On May 17, 1971, the musical Godspell kicked off its now 47 year reign of terror. Composed by Stephen Schwartz, with the spoken parts by John-Michael Tebelak, Godspell couldn’t be any more of its time – if you want to know what 1971 sounded like, find Godspell on YouTube and there it is; or you could just hang out in a Hallmark store, Day by Day will come on eventually. Everyone of a certain age knows that song, so much so that in the movie Meet the Parents, when Ben Stiller is clueless on how to proceed when asked to say grace at his first meal with his girlfriend’s family, he defaults to just reciting Day by Day.
After John the Baptist was arrested, Jesus walked through Galilee telling people that “the time is fulfilled, and the kingdom of God is at hand; repent, and believe in the Godspell.” At least that’s what Jesus would have said if He was using early English. The English word gospel is derived from the Anglo-Saxon godspell (“good story”). Combine that with the widespread use of the Greek word euangelion, for good news, advance the English language several hundred years, and you get the word gospel meaning good news.
And so Jesus was, from the earliest part of His earthly ministry, proclaiming the gospel, the good news of what God was doing for us. But let’s back up two seconds and see what we can learn from this story from Mark.
Mark gives us three key pieces of information in six short sentences, three pieces of action.
First, John the Baptist had been arrested. John had done plenty to get himself into trouble anyway – he had amassed quite a following, which threatened the religious authorities, and he used those same religious authorities as a rhetorical punching bag. There probably weren’t many people in power John didn’t manage to tick off. But then he had the audacity to call out Herod for divorcing his wife and unlawfully taking Herodias, the wife of his brother Philip. This was the final straw, and so now John the Baptist, the forerunner, the herald of Christ, is essentially out of the picture.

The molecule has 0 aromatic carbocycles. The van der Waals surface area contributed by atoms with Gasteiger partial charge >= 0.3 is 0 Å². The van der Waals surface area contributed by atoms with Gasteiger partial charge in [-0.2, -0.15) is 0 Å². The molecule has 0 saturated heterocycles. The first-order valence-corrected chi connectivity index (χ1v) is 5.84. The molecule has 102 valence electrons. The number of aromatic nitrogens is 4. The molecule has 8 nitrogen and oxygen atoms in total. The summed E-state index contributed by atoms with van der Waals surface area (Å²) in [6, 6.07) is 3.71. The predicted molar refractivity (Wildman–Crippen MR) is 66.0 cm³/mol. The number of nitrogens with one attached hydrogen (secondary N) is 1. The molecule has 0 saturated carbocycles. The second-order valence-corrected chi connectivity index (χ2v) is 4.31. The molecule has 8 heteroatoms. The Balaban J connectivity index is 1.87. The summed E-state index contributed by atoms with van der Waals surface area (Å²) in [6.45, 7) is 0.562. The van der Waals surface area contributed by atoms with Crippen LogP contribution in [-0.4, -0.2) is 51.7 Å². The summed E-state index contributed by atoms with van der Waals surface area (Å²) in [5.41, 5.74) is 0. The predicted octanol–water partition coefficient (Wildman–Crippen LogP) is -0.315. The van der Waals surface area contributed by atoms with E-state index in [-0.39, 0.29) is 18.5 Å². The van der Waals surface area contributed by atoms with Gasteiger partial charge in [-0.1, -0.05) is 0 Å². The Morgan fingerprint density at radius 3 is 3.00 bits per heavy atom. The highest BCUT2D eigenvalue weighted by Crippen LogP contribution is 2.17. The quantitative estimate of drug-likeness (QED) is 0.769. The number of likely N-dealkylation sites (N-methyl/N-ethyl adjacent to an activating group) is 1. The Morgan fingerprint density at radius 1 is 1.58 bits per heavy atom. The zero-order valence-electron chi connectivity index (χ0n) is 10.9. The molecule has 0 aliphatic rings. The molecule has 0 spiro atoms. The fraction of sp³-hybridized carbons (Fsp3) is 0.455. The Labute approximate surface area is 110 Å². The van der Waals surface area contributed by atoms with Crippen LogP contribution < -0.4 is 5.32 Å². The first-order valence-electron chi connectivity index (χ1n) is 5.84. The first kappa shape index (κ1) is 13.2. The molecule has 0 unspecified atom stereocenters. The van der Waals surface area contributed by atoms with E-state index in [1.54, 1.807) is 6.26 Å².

Second, Jesus proclaims the gospel. How did He do such a thing? By telling everyone who would listen three essential things. One, the time is fulfilled, and the Kingdom of God is at hand. What does that mean? It means that what every faithful person had been waiting for was happening; God was acting, He had come to us in the very person of Jesus. Everything they had longed for, hoped for, everything they perhaps thought would never come to pass, well, guess what – it’s happening. Because this was happening, Jesus gave them the other two essentials, which are basic action steps. Repent. Turn from any evil ways you had picked up along the way, renounce your wicked desires, and get straight with God and with your neighbor. And finally, believe the gospel. Believe that what is happening is in fact good news; believe that what is happening is a good story, and that you are part of that story, that the news is good for you.
The third thing Mark tells us about is the calling of the first disciples. Simon Peter and Andrew, James and John, two sets of brothers, four fishermen, called from their work to witness to and spread the good news. If the story seems a little weird, like Jesus pulled a Jedi mind trick (follow me, and they just mindlessly drop everything and follow Jesus), don’t worry. We know that at least Peter and Andrew, and likely the other two, were first disciples of John the Baptist. They had all probably met Jesus before, heard what the Baptist said about Him, and were primed to become disciples.
So what have we learned today, outside of some useless Godspell facts? Well, we’ve learned the basics of the Christian life. We’ve learned from John the Baptist that while the truth does indeed set us free, it can sometimes get us in trouble with powerful people. We’ve learned that the gospel, the good news, is that God has acted and continues to act in our lives through Jesus; that God wants to be with us, close to us, and by us, He means everyone. And we’ve learned our response to that: repentance, knowing that God forgives; belief, knowing that what God wants for us will always be good news; and discipleship, following Jesus, that we may see Him more clearly, love Him more dearly, follow Him more nearly, day by day.